6 tips for a healthy courier-lifestyle

A bike messenger's occupational routine can be pretty exhausting, so it's important to provide your body with sufficient nutrition to help you get through the day and also to recharge your batteries quickly. We've asked Raphael from Diagnose Berlin a couple of questions about nutrition as a bike messenger and also gathered some insights what's important about your posture during riding as to not harm your body in the long-term.

Diagnose Berlin

Diagnose Berlin concern themselves with performance diagnostics. They inform people about metabolic processes, physical stress, its challenges, and also helps athletes create their personal training and diet concepts based on scientfic analysis.
Raphael is not only the founder of Diagnose Berlin, but also a graduated sports scientist, as well as cooperating with Deliveroo as a bike messenger. He's also a member of the deliveroo-sponsored Fixed Gear Team "MessPack Berlin".

Diagnose Berlin

Basic rules of nutrition as a bike messenger

The basic principle of a balanced diet is to give the body what it needs to handle the demanding routine of a bike messenger as well as giving it the means to quickly recover from it afterwards. Most importantly this is about the absorption of makro- and micronutrients, so here comes the science: Makronutrients consist of the 3 main components of food: carbohydrates, proteine and fats. The extencive cycling causes an increased energy consumption and may very quickly result in a daily requirement of 4000-5000 kilocalories (kcal), depending on the exertion and duration even more. This, before anything else, uses up carbohydrates as "fuel" and therefore needs a continuous supply of these. Proteins are of course also important and the whole thing should be rounded with fats. This usually leads to an arrangement of 50% carbohydrates, 30% proteins and 20% fats.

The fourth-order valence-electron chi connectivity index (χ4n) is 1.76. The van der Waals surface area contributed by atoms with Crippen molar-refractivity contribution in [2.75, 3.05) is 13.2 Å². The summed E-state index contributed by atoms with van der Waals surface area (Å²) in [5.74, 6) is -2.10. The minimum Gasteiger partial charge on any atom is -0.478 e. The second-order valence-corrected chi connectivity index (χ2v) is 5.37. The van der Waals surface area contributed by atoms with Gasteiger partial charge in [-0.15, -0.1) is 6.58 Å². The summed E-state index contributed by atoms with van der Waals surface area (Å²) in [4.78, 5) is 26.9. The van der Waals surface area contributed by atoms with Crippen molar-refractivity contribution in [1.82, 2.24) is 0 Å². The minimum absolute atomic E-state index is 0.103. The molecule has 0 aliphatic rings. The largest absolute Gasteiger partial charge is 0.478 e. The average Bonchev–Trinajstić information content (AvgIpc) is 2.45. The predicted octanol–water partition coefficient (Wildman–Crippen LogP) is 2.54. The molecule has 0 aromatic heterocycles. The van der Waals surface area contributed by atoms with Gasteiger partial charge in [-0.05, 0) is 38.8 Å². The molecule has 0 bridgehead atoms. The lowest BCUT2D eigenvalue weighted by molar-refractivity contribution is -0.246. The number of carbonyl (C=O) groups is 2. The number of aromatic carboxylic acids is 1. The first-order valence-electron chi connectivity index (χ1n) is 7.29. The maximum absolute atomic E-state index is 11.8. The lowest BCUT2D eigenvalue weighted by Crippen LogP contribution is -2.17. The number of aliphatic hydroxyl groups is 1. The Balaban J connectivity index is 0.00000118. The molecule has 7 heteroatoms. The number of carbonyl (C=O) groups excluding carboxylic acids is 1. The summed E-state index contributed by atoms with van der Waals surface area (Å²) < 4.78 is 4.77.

It is also important to consume a sufficient amount of micronutrients, meaning vitamins, minerals and trace minerals. So eating lots of fruit, vegetables and high-grade carbohydrates and fewer so-called "empty calories", like fast food, or pizza, which contain a lot of energy but no micronutrients is the way to go!

What to eat before and after a long day

To start into the day you should have an adequate breakfast, meaning that you should already be mindful of a good base-supply of carbohydrates. The human stomach can process around 100g of carbohydrates per hour, so it doesn't make sense to "stuff" yourself. The food would just stay in your stomach and make you feel unwell. It's best if you start with a light, yet balanced breakfast and then continually eat small servings in small intervals.
After a day of cycling the immediate intake of sufficient proteins is very important to provide your body with the means to regenerate quickly. Spread out during the day a physically active person should consume at least 1,2g of protein per kilogramm bodyweight.

Improving your stamina

Basically riding a lot of bike is already a great (yet demanding) stamina training. It is understandable if after a day of cycling there is neither time nor energy left for any additional training, yet it is very advisable to try to keep fit using flexibility exercises.

A healthy posture on the bike

As you tend to spend a lot of hours on your bike, maximum comfort is of the essence. Concerning that, preferences vary widely, yet in general an upright posture is easier on the spine and decreases strain on the neck and shoulders, as well as the wrists. Your saddle should be positioned in a way, that you can reach the pedals without effort and also so your knee is slightly strechted out. Your shoes and pedals should be picked with care, best would be pedals with a click system and make sure that they are properly set so the leg movement is in a straight line to your knee. If not you might risk wearing hurting your ankle with the constant strain. To get your bike in the perfect setting for you you can also go to a so-called bikefitting where professionals help you with that.

What to consider when buying your bike

Obviously, the bike should have the right size for you and, as explained above, have the right setting. The constant usage will also ask a lot of your bike so consider the quality and durability of its components. The best choice is usually a simplistic bike frame to minimize potential breaking points. Especially in the rainy season it is necessary to exchange your breaks every now and then. Disc breaks are becoming more and more popular and are usually the best choice.
Because of these reasons many bike messengers use so-called "fixies" (fixed-gear bikes), which require minimum maintenance.

Last year we visited Raphael at Diagnose Berlin and also accompanied him with our camera during one of the most famous fixed-gear races.

I’m also a Deliveroo rider #4